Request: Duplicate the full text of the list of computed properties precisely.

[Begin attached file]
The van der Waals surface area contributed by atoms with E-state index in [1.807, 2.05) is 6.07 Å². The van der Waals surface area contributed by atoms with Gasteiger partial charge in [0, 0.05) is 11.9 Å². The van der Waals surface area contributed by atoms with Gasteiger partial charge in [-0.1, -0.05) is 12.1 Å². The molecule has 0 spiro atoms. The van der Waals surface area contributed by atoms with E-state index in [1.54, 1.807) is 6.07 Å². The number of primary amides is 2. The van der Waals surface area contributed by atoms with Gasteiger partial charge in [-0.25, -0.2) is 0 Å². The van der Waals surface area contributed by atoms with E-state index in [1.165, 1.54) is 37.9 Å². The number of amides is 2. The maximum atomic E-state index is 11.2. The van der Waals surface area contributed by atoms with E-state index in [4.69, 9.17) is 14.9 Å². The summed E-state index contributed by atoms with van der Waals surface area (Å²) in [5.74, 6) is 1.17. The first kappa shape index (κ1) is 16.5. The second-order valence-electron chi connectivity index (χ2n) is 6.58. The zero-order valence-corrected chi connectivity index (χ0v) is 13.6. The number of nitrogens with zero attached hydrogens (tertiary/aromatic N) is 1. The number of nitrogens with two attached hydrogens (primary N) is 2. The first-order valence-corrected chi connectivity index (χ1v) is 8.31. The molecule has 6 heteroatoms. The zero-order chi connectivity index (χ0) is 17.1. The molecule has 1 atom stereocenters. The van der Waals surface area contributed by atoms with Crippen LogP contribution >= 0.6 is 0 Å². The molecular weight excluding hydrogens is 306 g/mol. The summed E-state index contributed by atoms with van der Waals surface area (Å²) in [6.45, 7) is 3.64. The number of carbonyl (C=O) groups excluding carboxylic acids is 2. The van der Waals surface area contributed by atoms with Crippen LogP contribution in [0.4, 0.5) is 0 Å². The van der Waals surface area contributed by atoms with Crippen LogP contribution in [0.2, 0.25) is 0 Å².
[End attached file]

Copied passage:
The van der Waals surface area contributed by atoms with E-state index in [1.807, 2.05) is 6.07 Å². The van der Waals surface area contributed by atoms with Gasteiger partial charge in [0, 0.05) is 11.9 Å². The van der Waals surface area contributed by atoms with Gasteiger partial charge in [-0.1, -0.05) is 12.1 Å². The molecule has 0 spiro atoms. The van der Waals surface area contributed by atoms with E-state index in [1.54, 1.807) is 6.07 Å². The number of primary amides is 2. The van der Waals surface area contributed by atoms with Gasteiger partial charge in [-0.25, -0.2) is 0 Å². The van der Waals surface area contributed by atoms with E-state index in [1.165, 1.54) is 37.9 Å². The number of amides is 2. The maximum atomic E-state index is 11.2. The van der Waals surface area contributed by atoms with E-state index in [4.69, 9.17) is 14.9 Å². The summed E-state index contributed by atoms with van der Waals surface area (Å²) in [5.74, 6) is 1.17. The first kappa shape index (κ1) is 16.5. The second-order valence-electron chi connectivity index (χ2n) is 6.58. The zero-order valence-corrected chi connectivity index (χ0v) is 13.6. The number of nitrogens with zero attached hydrogens (tertiary/aromatic N) is 1. The number of nitrogens with two attached hydrogens (primary N) is 2. The first-order valence-corrected chi connectivity index (χ1v) is 8.31. The molecule has 6 heteroatoms. The zero-order chi connectivity index (χ0) is 17.1. The molecule has 1 atom stereocenters. The van der Waals surface area contributed by atoms with Crippen LogP contribution >= 0.6 is 0 Å². The molecular weight excluding hydrogens is 306 g/mol. The summed E-state index contributed by atoms with van der Waals surface area (Å²) in [6.45, 7) is 3.64. The number of carbonyl (C=O) groups excluding carboxylic acids is 2. The van der Waals surface area contributed by atoms with Crippen LogP contribution in [0.4, 0.5) is 0 Å². The van der Waals surface area contributed by atoms with Crippen LogP contribution in [0.2, 0.25) is 0 Å².